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Klarinet Archive - Posting 001077.txt from 2001/02

From: Will Cicola <clarinetguy@-----.net>
Subj: [kl] Warped Reeds
Date: Tue, 27 Feb 2001 21:15:35 -0500

If the tables of the reeds are warping (not the "ribbon tip" problem you
described), the sandpaper of the table often works but destroys the sound. =
A
better solution is one that is applied when the reeds are new. After they
have first been played and left to dry overnight, but before you wet them a
second time, get a sharp beveled edge knife. Place the knife on the table o=
f
the reed and using NO PRESSURE AT ALL, scrape from a point a centimeter or
so below the tip all the way to the butt. Do this 6 or 7 times. You should
notice a find dust on the knife after this. If you have ANY reed fiber at
all, you're pressing too hard. Anyway, this dust is (according to an
excellent book by Larry Guy, I believe) is called "pith". Removing it early
in the reed's life will help prevent warping of the table later on. You
should do this every day for the first three or four days of the reed's
life. It's a tricky procedure, and the trick is to use absolutely no
pressure@-----.
That's basically a disaster. The other things to make sure of is that your
knife is nice and sharp (something I've not ever been good at, personally)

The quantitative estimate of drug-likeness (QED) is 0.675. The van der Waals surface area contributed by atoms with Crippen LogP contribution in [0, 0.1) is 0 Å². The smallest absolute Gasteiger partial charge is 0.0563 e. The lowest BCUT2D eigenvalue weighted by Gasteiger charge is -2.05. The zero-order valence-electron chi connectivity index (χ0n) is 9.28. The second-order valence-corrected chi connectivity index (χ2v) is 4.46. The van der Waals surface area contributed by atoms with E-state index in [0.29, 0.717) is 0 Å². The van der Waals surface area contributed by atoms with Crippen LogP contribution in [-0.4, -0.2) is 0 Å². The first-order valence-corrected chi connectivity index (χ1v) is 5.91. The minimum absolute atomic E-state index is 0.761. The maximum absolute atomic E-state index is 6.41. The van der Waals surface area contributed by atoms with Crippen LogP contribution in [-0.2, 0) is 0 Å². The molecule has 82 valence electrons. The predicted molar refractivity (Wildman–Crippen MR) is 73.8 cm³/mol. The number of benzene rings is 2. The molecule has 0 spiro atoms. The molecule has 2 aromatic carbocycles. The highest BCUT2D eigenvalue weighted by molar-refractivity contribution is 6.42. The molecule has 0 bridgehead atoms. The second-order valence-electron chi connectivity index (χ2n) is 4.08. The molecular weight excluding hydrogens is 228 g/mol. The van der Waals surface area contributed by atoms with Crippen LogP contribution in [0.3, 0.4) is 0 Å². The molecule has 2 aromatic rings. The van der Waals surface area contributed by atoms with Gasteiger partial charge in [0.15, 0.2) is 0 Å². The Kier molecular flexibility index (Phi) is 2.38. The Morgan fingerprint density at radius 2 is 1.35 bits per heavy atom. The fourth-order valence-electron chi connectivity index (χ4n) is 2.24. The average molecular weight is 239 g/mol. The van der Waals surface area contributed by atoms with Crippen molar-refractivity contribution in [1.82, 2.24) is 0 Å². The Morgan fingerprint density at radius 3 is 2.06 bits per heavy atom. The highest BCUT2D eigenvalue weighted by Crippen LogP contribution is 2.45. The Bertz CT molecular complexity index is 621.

and that you start at a point pretty far down from the tip. If you start at
the tip with this "dusting off" procedure (again according to this book),
you could ruin the reed, especially if the reed has the "ribbon tip" you
mentioned. This "ribbon tip", though, is usually fairly inconsequential; yo=
u
can correct it by soaking the reed for a couple minutes and blowing some
long tones. Eventually it'll straigthen itself out (quicker than you may
think). The "rubdown" described also works, but you have to make absolutely
sure it's a completely flat surface. A small piece of plate glass works
fine. On another note (so to speak), those Vandoren reed cases are great fo=
r
preventing table warpage. The trick to preventing mold is to take out the
little charcoal thingy in the middle. Once that's gone, you'll have nothing
to worry about from mold. Selmer also makes a great reed case, but it's
pretty expensive. Of course, it can also hold up to 15 reeds if you pack
them in there right.
--=20
Will Cicola
I don't need a life. I've got orchestra!

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